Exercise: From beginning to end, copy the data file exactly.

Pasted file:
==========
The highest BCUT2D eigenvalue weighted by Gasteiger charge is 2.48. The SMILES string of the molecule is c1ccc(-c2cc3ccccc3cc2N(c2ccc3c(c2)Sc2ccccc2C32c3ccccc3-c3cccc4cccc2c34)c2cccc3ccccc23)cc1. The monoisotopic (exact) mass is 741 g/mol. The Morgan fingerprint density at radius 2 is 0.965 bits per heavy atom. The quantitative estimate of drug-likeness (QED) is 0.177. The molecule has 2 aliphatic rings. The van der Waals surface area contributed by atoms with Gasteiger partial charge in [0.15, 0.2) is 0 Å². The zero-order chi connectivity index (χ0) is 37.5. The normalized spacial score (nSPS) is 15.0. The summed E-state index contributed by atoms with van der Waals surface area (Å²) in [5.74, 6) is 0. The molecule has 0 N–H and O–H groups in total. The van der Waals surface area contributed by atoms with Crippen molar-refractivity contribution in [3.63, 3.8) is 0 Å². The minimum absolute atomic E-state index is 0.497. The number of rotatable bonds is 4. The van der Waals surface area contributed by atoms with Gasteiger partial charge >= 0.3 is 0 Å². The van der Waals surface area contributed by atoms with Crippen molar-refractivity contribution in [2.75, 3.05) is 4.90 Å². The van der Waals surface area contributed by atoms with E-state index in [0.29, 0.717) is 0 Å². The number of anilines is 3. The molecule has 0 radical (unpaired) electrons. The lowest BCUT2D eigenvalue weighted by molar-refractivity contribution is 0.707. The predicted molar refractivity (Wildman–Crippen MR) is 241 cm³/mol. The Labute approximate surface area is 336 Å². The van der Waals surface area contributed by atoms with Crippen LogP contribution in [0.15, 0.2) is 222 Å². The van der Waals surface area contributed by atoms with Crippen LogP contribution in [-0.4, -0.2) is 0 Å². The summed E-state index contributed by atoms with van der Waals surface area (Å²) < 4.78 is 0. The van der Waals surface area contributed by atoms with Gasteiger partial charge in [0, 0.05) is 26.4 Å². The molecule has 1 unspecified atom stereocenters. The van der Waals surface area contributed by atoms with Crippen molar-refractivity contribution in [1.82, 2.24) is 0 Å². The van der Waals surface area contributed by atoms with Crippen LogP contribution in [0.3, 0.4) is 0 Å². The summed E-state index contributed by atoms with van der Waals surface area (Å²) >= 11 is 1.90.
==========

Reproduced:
The highest BCUT2D eigenvalue weighted by Gasteiger charge is 2.48. The SMILES string of the molecule is c1ccc(-c2cc3ccccc3cc2N(c2ccc3c(c2)Sc2ccccc2C32c3ccccc3-c3cccc4cccc2c34)c2cccc3ccccc23)cc1. The monoisotopic (exact) mass is 741 g/mol. The Morgan fingerprint density at radius 2 is 0.965 bits per heavy atom. The quantitative estimate of drug-likeness (QED) is 0.177. The molecule has 2 aliphatic rings. The van der Waals surface area contributed by atoms with Gasteiger partial charge in [0.15, 0.2) is 0 Å². The zero-order chi connectivity index (χ0) is 37.5. The normalized spacial score (nSPS) is 15.0. The summed E-state index contributed by atoms with van der Waals surface area (Å²) in [5.74, 6) is 0. The molecule has 0 N–H and O–H groups in total. The van der Waals surface area contributed by atoms with Crippen molar-refractivity contribution in [3.63, 3.8) is 0 Å². The minimum absolute atomic E-state index is 0.497. The number of rotatable bonds is 4. The van der Waals surface area contributed by atoms with Gasteiger partial charge >= 0.3 is 0 Å². The van der Waals surface area contributed by atoms with Crippen molar-refractivity contribution in [2.75, 3.05) is 4.90 Å². The van der Waals surface area contributed by atoms with E-state index in [0.29, 0.717) is 0 Å². The number of anilines is 3. The molecule has 0 radical (unpaired) electrons. The lowest BCUT2D eigenvalue weighted by molar-refractivity contribution is 0.707. The predicted molar refractivity (Wildman–Crippen MR) is 241 cm³/mol. The Labute approximate surface area is 336 Å². The van der Waals surface area contributed by atoms with Crippen LogP contribution in [0.15, 0.2) is 222 Å². The van der Waals surface area contributed by atoms with Crippen LogP contribution in [-0.4, -0.2) is 0 Å². The summed E-state index contributed by atoms with van der Waals surface area (Å²) < 4.78 is 0. The van der Waals surface area contributed by atoms with Gasteiger partial charge in [0, 0.05) is 26.4 Å². The molecule has 1 unspecified atom stereocenters. The van der Waals surface area contributed by atoms with Crippen molar-refractivity contribution in [1.82, 2.24) is 0 Å². The van der Waals surface area contributed by atoms with Crippen LogP contribution in [0.3, 0.4) is 0 Å². The summed E-state index contributed by atoms with van der Waals surface area (Å²) >= 11 is 1.90.